What I Learned Running The Scoreboard at TheCup.us

I don't WANNA write about Copa America.  I know, I'll have to at some point.  But Mexico's gonna win, and we'll never hear the god-damned end of it.  Why would I be looking forward to Osorio and Marquez reminiscing about how they stunk up the biosphere for the Red Bulls while they admire their diamond rings or cufflinks or earmuffs or whatever they're going to get for winning. 

Eventually, we'll have to put up with it.  But in the few days we have left, I want to focus on something fun.

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For those of you just joining us, www.TheCup.us is the undisputed top resource for everything to do with the US Open Cup.  When they finally open up the Internet wing of the Soccer Hall of Fame, Josh Hakala should be there, because his site's coverage is second to none.

Well, except when some stub-thumbed dullard is running the game-day up-to-date scoreboard.  For the past two rounds, that stub-thumbed dullard was Guess Who. 

The American sporting public's loss was my gain, though.  Allow me to share my experiences.

1.  It's a Rush

If you're like me, you enjoy staying up late on Election Night waiting on results with baited breath, or at least with breath redolent of worms.  The Open Cup gives me that same energy.  Hours upon hours waiting on details to trickle in from sea to shining sea, changing the course of history.  Except in the Open Cup, it matters.  (Kidding, I'm kidding, vote, participate in democracy, all that jazz.)

With rolling kickoff times throughout the evening, I was refreshing more than a Fanta on a hot summer.  I needed the next hit, the next update.  There was no break in action from 7:00 pm to 1:00 am the next day.  It was like a midweek soccer bender, and it was glorious.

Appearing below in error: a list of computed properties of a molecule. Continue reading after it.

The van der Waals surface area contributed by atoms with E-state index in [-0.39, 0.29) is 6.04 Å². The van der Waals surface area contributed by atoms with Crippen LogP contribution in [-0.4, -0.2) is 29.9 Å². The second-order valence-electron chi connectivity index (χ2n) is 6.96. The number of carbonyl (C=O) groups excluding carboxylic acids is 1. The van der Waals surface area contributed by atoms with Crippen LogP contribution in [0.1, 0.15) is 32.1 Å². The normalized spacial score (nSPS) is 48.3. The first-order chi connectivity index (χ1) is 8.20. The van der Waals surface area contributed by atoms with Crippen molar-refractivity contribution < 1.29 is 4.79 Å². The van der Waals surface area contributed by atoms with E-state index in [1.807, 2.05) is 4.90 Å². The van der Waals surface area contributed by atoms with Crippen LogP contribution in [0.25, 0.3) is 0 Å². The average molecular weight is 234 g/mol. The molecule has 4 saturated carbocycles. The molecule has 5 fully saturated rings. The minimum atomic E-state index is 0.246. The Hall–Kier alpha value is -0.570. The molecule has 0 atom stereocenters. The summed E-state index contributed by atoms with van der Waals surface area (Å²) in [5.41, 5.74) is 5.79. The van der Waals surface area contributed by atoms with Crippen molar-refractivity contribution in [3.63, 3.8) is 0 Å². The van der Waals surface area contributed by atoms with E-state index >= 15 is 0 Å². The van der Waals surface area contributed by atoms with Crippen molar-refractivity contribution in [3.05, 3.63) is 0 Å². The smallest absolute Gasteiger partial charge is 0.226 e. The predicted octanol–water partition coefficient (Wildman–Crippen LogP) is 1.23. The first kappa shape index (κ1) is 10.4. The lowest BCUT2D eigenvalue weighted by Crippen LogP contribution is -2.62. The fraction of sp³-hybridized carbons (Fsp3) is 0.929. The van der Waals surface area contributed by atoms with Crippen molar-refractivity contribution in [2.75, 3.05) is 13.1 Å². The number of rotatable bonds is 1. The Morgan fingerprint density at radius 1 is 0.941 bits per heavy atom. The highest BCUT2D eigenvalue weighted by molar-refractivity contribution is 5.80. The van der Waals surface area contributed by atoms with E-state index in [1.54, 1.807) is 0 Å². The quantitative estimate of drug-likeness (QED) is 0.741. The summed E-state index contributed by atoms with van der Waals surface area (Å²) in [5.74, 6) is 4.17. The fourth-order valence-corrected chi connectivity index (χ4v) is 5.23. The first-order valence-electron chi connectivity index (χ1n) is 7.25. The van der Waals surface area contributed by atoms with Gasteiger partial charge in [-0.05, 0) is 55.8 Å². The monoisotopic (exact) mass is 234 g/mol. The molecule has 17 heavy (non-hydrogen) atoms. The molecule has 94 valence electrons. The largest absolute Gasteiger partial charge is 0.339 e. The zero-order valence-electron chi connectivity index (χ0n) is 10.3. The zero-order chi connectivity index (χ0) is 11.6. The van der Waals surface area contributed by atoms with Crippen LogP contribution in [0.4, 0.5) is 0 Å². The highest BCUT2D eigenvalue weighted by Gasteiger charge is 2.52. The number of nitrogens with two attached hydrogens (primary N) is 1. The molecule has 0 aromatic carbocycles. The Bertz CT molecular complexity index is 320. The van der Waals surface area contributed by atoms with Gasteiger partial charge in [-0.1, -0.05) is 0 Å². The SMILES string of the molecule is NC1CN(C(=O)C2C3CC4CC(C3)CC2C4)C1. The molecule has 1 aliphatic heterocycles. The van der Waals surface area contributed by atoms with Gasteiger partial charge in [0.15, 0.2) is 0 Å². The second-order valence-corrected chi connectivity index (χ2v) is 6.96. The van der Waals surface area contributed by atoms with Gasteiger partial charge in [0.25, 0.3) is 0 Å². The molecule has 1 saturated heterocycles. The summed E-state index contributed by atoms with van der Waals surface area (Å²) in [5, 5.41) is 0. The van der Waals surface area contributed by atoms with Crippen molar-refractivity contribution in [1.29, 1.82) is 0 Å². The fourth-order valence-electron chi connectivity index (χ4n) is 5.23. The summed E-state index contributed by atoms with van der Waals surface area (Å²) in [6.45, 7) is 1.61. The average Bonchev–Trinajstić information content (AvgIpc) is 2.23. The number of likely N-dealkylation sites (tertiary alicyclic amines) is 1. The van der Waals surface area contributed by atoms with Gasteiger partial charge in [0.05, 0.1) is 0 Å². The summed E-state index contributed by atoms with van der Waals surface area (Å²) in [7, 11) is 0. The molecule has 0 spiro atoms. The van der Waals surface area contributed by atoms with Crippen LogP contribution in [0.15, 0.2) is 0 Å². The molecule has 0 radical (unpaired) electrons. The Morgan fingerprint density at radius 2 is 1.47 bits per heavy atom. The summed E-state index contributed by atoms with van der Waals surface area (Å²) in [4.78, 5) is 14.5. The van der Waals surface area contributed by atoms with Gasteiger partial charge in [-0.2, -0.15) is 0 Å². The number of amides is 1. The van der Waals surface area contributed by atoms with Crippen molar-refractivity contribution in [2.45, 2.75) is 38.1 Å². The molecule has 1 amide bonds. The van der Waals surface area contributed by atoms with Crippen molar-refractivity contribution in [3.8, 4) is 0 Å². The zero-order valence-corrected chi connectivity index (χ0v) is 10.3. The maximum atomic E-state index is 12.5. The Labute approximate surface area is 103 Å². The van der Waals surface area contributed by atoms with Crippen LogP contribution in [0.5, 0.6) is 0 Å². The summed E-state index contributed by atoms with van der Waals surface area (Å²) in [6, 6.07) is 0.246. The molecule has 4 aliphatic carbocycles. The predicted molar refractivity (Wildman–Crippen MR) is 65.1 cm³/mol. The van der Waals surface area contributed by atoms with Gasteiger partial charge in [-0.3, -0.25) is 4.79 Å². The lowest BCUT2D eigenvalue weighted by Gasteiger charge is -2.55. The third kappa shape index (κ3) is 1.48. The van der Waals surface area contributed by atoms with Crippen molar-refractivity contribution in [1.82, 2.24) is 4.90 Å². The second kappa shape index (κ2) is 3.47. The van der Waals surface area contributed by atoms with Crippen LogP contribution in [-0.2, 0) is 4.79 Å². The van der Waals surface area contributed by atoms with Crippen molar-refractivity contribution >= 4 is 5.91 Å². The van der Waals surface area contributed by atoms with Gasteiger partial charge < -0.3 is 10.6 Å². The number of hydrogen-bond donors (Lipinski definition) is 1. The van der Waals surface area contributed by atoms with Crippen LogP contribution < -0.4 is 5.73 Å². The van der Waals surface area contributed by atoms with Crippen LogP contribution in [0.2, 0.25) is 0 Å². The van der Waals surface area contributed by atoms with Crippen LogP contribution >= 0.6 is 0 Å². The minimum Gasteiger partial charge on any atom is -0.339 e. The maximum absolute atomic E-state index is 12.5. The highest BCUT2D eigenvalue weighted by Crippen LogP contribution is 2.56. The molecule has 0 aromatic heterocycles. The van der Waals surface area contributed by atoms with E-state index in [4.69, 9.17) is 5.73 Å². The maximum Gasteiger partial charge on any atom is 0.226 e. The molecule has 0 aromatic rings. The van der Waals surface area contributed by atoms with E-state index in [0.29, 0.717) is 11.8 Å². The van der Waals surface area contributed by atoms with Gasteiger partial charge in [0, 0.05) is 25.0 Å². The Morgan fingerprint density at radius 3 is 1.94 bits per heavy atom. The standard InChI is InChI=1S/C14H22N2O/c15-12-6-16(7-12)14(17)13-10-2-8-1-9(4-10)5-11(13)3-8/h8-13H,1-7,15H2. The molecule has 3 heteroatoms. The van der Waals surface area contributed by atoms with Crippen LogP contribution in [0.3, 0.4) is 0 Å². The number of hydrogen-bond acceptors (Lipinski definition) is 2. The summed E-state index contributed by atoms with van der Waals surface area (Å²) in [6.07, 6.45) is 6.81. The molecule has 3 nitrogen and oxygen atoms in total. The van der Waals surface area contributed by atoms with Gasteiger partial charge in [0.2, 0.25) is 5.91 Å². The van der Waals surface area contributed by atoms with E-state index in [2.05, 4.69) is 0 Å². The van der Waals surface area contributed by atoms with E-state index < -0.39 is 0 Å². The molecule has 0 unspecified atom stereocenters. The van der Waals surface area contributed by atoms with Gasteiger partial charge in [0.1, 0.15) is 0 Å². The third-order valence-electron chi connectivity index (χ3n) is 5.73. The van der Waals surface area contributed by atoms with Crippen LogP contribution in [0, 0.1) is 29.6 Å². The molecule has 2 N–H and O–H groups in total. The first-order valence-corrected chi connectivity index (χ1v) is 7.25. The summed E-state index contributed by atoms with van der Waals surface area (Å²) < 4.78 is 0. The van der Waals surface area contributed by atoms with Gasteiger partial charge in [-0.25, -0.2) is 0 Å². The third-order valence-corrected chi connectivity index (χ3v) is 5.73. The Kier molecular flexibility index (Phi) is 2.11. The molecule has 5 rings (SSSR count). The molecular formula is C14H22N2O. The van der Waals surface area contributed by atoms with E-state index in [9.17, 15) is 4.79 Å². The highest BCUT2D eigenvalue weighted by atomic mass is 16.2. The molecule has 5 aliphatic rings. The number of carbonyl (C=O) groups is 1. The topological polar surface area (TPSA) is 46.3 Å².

Like Election Night, sometimes the contests are over early ("With 33% of the returns, we project that Rochester has won its contest").  Some go deep into the night, with the result not known until the wee hours.  It's a beautiful, intense, glorious thing, man.  And I was among the first to know.

2. I Knew Nothing

And sometimes, what you thought was the result wasn't.  I was assured that the Richmond Kickers had defeated Aromas Café in the second round 3-0, despite the Kickers Tweeting how they had actually won 4-0.  I probably should have taken their word for it.

Or take the sad/hilarious story of The Villages SC, slayers of the Central Florida Kraze and the Charleston Battery.  Twitter was alive, alive I say, with thoughts of a small retirement community fielding a juggernaut that would set the soccer world on its ear.  Turns out they were using an ineligible player, who had played for another team earlier in the tournament.  Never trust anyone over 65.

3.  Amazingly Enough, There Is Something That the USSF Does Not Run Perfectly

Josh, of course, has The Villages story of malfeasance, and the many others, on his site.  Sure, the Open Cup is a wretched hive of scum and villainy.  Not only is semi-permanent notoriety among a small, loud subset of a cult sport at stake, either.  The farthest advancing amateur team in the Open Cup gets to take home a cool $10,000.  (This year, that will probably be split among Santa Ana's La Maquina and the Kitsap Pumas....barring a pretty serious upset in the next round, and good luck to both.  It may not sound like much compared to Frank Lampard's subway token budget, but it's a lot to an American amateur team.)  [EDIT - it's an even cooler $15,000.  I'm surprised there aren't actual gunfights over it. And Kitsap has a better "quality win" - Sacramento Republic gets paid, LA Wolves do not - so the Pumas are probably going to pocket the money, unless the Galaxy lay a big fat egg in the next round.]

But sometimes the hammer of justice hits screw as well as nail.  Scroll down Josh's article and you'll read the sad story of the Ventura County Fusion, who swear they were given permission to field Gabe Gonzalez, once of Cal FC, against the LA Wolves.  The USSF booted the Fusion  anyway when the Wolves saw the same guy play against them two rounds in a row.  In fairness, I haven't asked Ventura County whether they actually got said permission in writing.  (Cf., Franklyn Ajaye's classic stand-up routine wherein the litigant fails to bring proper receipts to Judge Wapner.)

4. It'll Be Big Someday, But That Day Is Not This

There were fifteen games in the third round of the 2016 Open Cup, twenty-one games in the second round, and twenty-three in the first round.  That's not an avalanche on the level of the first four days of the NCAA basketball tournament, or the sustained charge of the World Cup group stage - but those are highly publicized events.  Our beloved Open Cup, on the other hand, ain't.